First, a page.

When I left the military and built my business, I used a 24-hour military clock. It often led to missed meetings, extra emails, and frustration. It was quite surprising to realize that something so ingrained in me could inconvenience those I worked with. So to remedy the situation, I reverted to the standard AM/PM time reference. This was how I learned the importance of being aware of how your audience communicates, especially in a leadership position.
Another example was when a longtime friend was preparing for “Career Day” at his daughter’s school. Holding a doctorate in mechanical engineering, he struggled to simplify his explanations. He called me, and we were able to adjust his advanced vocabulary to accommodate a more simplistic view of his job. This resulted not only in a deeper bonding experience with his daughter but also a successful career day event with a class full of happy fourth graders.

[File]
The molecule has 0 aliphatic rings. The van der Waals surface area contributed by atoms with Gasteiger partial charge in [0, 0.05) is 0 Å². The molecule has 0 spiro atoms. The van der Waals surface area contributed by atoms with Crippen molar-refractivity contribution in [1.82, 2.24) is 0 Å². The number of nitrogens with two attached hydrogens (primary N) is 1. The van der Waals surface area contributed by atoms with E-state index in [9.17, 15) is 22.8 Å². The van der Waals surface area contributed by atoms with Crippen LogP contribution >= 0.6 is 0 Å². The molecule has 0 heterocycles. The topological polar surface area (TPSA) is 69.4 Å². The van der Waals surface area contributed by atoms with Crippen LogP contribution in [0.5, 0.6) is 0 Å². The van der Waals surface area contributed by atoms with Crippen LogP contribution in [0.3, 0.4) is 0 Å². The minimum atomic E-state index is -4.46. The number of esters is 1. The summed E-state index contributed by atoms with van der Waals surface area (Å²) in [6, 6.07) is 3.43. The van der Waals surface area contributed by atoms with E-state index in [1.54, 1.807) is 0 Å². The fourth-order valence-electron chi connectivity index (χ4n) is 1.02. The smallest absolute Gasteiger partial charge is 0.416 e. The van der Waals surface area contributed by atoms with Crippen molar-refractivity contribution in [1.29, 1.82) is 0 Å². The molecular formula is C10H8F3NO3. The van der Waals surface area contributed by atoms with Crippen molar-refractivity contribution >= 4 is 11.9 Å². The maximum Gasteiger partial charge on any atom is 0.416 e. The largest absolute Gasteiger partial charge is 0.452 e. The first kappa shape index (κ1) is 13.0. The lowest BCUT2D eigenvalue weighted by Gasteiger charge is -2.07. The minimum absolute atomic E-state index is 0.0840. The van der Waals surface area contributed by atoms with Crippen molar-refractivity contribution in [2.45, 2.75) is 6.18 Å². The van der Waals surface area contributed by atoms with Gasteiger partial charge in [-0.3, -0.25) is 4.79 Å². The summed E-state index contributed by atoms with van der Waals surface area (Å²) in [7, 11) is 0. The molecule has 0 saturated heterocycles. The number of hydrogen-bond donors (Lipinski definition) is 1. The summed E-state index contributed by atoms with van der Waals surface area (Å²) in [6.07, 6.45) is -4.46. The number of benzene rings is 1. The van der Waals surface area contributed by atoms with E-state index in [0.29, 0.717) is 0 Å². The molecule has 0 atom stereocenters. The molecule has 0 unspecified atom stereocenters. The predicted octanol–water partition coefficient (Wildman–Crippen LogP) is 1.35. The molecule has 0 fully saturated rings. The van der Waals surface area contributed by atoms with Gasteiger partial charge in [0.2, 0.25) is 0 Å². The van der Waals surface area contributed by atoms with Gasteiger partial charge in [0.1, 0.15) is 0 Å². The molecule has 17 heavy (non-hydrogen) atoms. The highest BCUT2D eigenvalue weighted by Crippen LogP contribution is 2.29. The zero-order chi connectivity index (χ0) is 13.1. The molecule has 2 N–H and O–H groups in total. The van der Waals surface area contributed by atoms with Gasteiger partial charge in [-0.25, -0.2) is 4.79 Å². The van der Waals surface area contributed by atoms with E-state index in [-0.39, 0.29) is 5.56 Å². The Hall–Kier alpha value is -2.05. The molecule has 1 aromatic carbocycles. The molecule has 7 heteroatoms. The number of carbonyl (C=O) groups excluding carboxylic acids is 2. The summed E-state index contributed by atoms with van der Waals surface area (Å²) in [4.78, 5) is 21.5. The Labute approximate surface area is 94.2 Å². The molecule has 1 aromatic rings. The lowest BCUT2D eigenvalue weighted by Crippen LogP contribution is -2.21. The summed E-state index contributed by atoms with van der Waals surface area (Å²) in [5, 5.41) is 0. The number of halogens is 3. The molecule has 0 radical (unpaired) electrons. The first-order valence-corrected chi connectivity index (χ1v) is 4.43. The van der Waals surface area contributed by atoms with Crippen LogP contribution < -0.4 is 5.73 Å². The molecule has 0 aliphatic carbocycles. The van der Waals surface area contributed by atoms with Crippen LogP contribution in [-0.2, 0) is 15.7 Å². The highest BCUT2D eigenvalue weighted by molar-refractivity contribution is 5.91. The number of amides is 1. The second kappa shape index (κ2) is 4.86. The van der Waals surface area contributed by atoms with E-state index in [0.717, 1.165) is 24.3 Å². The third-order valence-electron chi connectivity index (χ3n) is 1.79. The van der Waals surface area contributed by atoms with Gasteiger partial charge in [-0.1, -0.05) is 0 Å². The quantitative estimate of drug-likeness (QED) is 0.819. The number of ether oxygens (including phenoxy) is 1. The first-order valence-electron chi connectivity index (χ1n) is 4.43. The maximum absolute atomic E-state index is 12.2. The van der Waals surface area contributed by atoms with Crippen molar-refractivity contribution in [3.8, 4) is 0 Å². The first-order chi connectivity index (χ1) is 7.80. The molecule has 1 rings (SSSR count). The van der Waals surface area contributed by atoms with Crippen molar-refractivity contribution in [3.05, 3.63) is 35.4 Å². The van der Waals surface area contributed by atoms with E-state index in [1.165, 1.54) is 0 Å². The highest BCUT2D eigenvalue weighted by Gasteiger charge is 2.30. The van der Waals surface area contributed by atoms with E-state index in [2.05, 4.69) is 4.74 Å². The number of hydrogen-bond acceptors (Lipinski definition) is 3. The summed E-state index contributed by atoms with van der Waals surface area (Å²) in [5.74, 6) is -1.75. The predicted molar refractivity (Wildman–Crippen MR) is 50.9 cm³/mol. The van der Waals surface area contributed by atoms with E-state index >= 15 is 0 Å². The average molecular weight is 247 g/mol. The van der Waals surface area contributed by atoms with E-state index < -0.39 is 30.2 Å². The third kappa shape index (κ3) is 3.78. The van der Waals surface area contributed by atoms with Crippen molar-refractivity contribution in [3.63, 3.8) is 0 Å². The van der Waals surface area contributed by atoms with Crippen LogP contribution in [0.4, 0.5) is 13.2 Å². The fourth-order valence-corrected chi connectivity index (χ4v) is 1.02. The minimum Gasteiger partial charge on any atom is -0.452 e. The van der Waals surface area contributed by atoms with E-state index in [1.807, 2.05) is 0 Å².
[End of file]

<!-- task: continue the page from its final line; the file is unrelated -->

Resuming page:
Ultimately, consider that what you perceive to be trivial regarding your communication style is often precisely how your audience needs the information delivered to them. To help them learn, understand, and apply said information, communicate with them, not at them.
What advice would you offer to other leaders who are struggling to have their messages heard and actioned?
Regardless of your expertise or status, effective communication requires considering your audience both intellectually and emotionally.
In my experience, communication that does not or cannot reach an audience on an emotional level will be short-lived and lacks any real effectiveness. It falls flat and fails to achieve the results desired by leaders looking to truly motivate and inspire their audience.
Think about history’s most notable speeches that have been memorialized in our culture: Martin Luther King Jr., JFK, Abraham Lincoln, and the like; they ALL clearly conveyed poignant points of purpose while connecting with us emotionally. Their timeless speeches continue to impact society today.
I want leaders to consider not only the information in their messages but also the feelings they want to invoke. Communicating on this basis will help leaders ensure that their audiences hear them AND act on what they learn.